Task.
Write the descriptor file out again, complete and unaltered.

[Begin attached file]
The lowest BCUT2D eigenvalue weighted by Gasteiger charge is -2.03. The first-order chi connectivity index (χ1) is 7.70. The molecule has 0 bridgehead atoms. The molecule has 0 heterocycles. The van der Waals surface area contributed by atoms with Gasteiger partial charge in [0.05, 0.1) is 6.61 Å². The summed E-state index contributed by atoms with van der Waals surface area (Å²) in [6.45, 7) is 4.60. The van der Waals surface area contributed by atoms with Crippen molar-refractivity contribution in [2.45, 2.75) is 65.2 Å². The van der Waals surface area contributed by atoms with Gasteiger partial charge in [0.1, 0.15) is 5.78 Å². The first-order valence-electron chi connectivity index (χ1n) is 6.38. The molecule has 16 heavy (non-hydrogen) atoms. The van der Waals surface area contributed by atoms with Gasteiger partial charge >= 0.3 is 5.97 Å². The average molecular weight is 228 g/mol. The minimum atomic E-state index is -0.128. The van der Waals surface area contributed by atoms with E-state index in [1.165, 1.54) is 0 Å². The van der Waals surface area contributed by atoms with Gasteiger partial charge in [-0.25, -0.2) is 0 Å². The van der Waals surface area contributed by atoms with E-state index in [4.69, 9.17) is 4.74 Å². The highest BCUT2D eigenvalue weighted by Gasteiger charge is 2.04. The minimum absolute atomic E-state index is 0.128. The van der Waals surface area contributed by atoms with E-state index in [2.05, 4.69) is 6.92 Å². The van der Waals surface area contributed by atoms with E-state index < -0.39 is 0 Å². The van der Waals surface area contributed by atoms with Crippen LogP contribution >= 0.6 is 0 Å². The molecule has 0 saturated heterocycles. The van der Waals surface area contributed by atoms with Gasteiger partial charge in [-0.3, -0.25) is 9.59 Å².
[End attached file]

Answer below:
The lowest BCUT2D eigenvalue weighted by Gasteiger charge is -2.03. The first-order chi connectivity index (χ1) is 7.70. The molecule has 0 bridgehead atoms. The molecule has 0 heterocycles. The van der Waals surface area contributed by atoms with Gasteiger partial charge in [0.05, 0.1) is 6.61 Å². The summed E-state index contributed by atoms with van der Waals surface area (Å²) in [6.45, 7) is 4.60. The van der Waals surface area contributed by atoms with Crippen molar-refractivity contribution in [2.45, 2.75) is 65.2 Å². The van der Waals surface area contributed by atoms with Gasteiger partial charge in [0.1, 0.15) is 5.78 Å². The first-order valence-electron chi connectivity index (χ1n) is 6.38. The molecule has 16 heavy (non-hydrogen) atoms. The van der Waals surface area contributed by atoms with Gasteiger partial charge >= 0.3 is 5.97 Å². The average molecular weight is 228 g/mol. The minimum atomic E-state index is -0.128. The van der Waals surface area contributed by atoms with E-state index in [1.165, 1.54) is 0 Å². The van der Waals surface area contributed by atoms with Gasteiger partial charge in [-0.25, -0.2) is 0 Å². The van der Waals surface area contributed by atoms with E-state index in [4.69, 9.17) is 4.74 Å². The highest BCUT2D eigenvalue weighted by Gasteiger charge is 2.04. The minimum absolute atomic E-state index is 0.128. The van der Waals surface area contributed by atoms with E-state index in [2.05, 4.69) is 6.92 Å². The van der Waals surface area contributed by atoms with E-state index < -0.39 is 0 Å². The van der Waals surface area contributed by atoms with Crippen LogP contribution >= 0.6 is 0 Å². The molecule has 0 saturated heterocycles. The van der Waals surface area contributed by atoms with Gasteiger partial charge in [-0.3, -0.25) is 9.59 Å².